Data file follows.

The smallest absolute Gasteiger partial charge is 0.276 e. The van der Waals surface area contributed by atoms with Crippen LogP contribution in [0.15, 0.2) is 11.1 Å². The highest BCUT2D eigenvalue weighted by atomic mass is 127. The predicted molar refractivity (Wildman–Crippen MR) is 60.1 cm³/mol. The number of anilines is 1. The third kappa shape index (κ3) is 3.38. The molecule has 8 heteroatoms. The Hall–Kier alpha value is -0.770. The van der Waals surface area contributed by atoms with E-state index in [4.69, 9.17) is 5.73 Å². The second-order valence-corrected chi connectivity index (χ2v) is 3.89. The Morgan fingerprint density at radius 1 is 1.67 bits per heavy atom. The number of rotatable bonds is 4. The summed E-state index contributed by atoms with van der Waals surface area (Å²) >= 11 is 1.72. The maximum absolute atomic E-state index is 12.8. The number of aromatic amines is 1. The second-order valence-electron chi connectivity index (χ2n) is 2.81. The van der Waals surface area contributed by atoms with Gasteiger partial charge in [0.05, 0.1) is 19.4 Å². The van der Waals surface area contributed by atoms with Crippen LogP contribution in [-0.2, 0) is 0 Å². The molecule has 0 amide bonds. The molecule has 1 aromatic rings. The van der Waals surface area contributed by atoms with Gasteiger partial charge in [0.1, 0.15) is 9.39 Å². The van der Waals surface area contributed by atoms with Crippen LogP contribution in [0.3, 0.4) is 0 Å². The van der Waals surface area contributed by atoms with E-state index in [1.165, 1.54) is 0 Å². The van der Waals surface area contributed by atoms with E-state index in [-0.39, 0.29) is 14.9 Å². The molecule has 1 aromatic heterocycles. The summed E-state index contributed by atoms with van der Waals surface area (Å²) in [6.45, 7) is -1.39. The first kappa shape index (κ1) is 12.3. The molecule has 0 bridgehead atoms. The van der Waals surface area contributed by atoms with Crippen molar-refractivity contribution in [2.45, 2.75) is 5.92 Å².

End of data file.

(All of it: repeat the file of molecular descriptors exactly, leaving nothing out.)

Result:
The smallest absolute Gasteiger partial charge is 0.276 e. The van der Waals surface area contributed by atoms with Crippen LogP contribution in [0.15, 0.2) is 11.1 Å². The highest BCUT2D eigenvalue weighted by atomic mass is 127. The predicted molar refractivity (Wildman–Crippen MR) is 60.1 cm³/mol. The number of anilines is 1. The third kappa shape index (κ3) is 3.38. The molecule has 8 heteroatoms. The Hall–Kier alpha value is -0.770. The van der Waals surface area contributed by atoms with E-state index in [4.69, 9.17) is 5.73 Å². The second-order valence-corrected chi connectivity index (χ2v) is 3.89. The Morgan fingerprint density at radius 1 is 1.67 bits per heavy atom. The number of rotatable bonds is 4. The summed E-state index contributed by atoms with van der Waals surface area (Å²) >= 11 is 1.72. The maximum absolute atomic E-state index is 12.8. The number of aromatic amines is 1. The second-order valence-electron chi connectivity index (χ2n) is 2.81. The van der Waals surface area contributed by atoms with Gasteiger partial charge in [0.05, 0.1) is 19.4 Å². The van der Waals surface area contributed by atoms with Crippen LogP contribution in [-0.2, 0) is 0 Å². The molecule has 0 amide bonds. The molecule has 1 aromatic rings. The van der Waals surface area contributed by atoms with Gasteiger partial charge in [0.1, 0.15) is 9.39 Å². The van der Waals surface area contributed by atoms with Crippen LogP contribution in [0.3, 0.4) is 0 Å². The van der Waals surface area contributed by atoms with E-state index in [1.165, 1.54) is 0 Å². The van der Waals surface area contributed by atoms with E-state index in [-0.39, 0.29) is 14.9 Å². The molecule has 1 aromatic heterocycles. The summed E-state index contributed by atoms with van der Waals surface area (Å²) in [6.45, 7) is -1.39. The first kappa shape index (κ1) is 12.3. The molecule has 0 bridgehead atoms. The van der Waals surface area contributed by atoms with Crippen molar-refractivity contribution in [2.45, 2.75) is 5.92 Å².